Monthly Archives: August 2018

Singer Sona Mohapatra forays into reality TV with Sa Re Ga Ma Pa, to judge show alongside Shekhar Ravjiani

Singer Sona Mohapatra, who recently released her fourth single ‘Ghane Badra’ under the project Lal Pari Mastani, has signed up as a judge for the forthcoming season of Sa Re Ga Ma Pa.

File image of Sona Mohapatra

Apart from Mohapatra, the judges’ panel will comprise of singer-composer Shekhar Ravjiani. The third judge is yet to be finalised as talks are still on with composer Amaal Mallik.

In a statement to Mumbai Mirror, Sona Mohapatra said that the she is proud to be a part of a show that germinated on Indian soil.“I am making my foray into TV as a judge and I am proud that in the era of ‘Make In India’, this pioneering show is an original and successful Indian concept. I hope to bring in a fresh perspective to India’s longest running and most credible music show, which boasts of such superstar discoveries as Shreya Ghoshal,” Sona told the publication.

Sona Mohapatra further stated that her perspective will be a new one since she will speak from not only the point of view of a female judge but also from that of a live stage performer.

While the singer has ventured into a number of musical genres from the semi-classical ‘Jiya Lage Na’ from Talaash to romantic ballads like ‘Ambarsariya’ from Fukrey, she revealed to Mumbai Mirror that she will be looking for versatility in the contestants, where their renditions bound to be a combination of soul, authenticity and well-honed craft.

Mulk: Anubhav Sinha is among the growing breed of filmmakers who do not want to whitewash reality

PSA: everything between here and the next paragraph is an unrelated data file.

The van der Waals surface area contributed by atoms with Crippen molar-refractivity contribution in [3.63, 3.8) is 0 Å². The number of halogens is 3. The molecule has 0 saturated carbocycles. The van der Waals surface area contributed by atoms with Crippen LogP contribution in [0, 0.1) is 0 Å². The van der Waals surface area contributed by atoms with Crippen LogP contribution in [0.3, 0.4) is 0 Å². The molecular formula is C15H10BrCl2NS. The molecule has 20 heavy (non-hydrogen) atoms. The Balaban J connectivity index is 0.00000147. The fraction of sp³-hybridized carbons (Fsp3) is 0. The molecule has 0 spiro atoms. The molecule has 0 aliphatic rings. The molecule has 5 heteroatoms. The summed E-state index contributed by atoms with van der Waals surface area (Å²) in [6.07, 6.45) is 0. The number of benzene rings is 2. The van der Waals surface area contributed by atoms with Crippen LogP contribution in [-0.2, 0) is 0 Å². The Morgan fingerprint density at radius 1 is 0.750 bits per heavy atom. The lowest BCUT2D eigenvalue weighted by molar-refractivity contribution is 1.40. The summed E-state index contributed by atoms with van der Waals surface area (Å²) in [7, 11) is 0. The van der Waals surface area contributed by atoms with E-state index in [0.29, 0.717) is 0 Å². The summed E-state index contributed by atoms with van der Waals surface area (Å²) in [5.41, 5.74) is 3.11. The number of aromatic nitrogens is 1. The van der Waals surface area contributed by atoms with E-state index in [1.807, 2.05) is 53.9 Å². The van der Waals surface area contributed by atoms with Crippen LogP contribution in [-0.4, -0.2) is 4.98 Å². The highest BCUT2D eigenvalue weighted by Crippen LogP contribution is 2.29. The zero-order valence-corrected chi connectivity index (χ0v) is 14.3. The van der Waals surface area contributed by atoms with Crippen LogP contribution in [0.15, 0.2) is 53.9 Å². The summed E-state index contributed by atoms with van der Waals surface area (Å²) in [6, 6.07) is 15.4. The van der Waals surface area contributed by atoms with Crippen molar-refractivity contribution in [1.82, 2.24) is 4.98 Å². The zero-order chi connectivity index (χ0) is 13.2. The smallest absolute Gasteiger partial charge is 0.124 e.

In the first twenty minutes of Mulk, director Anubhav Sinha takes a dig at the Swachh Bharat campaign and the government’s demonetisation move. Blink for even a second and chances are, you might just miss the director’s disenchantment with the Centre’s policies and schemes. He goes a step further and attacks the issue of islamophobia. Mulk also ventures into a territory which many filmmakers shudder to think about – the perils of neo-nationalism. In other words, the film does not hesitate to call a spade a spade and shreds to pieces the government’s many theories. It’s a film that breaks stereotypes and conventions which hitherto had not been seen in Bollywood. Judging by the past record of such films, it is astonishing to see that it did not have to face the ire of the censor board. Mulk is a fine example of a growing breed of filmmakers who are determined not to whitewash reality.

Taapsee Pannu in a still from Mulk. Screenshot from YouTube.

Fanney Khan, another recent release, has a song very much in tune with the current government’s slogan for the 2014 Lok Sabha election campaign. Again, despite the hue and cry, the song ‘Mere Achhe Din Kab Aayenge’ featured in the final cut of the film. Netflix’s Sacred Games, helmed by Vikramaditya Motwane and Anurag Kashyap created ripples amongst the cadres of a certain political party when it mentioned Bofors. Congress took objection to the Netflix series for allegedly showing former prime minister Rajiv Gandhi in poor light but Congress chief himself put a lid on the entire controversy when he came up with his own statement. Kashyap himself lauded Rahul Gandhi’s act and hailed his views. Despite the brouhaha, the objectionable scenes and the dialogue can still be seen on the streaming platform. The fact that here is a director who mentioned things about the Bofors scam and did not shy away from stating facts reflects subversive courage, one that is rare in the times of playing it safe territory.

Not so long ago, the superhit Tamil film Mersal criticised the government by raising questions on implementation of the GST. The government countered by declaring that the film portrayed ‘untruths’ about the central taxation scheme. Despite being cleared by the censor board, though the two and half minute sequence was later trimmed from the film, but not before it made everyone aware of the government’s attempt to thwart freedom of expression.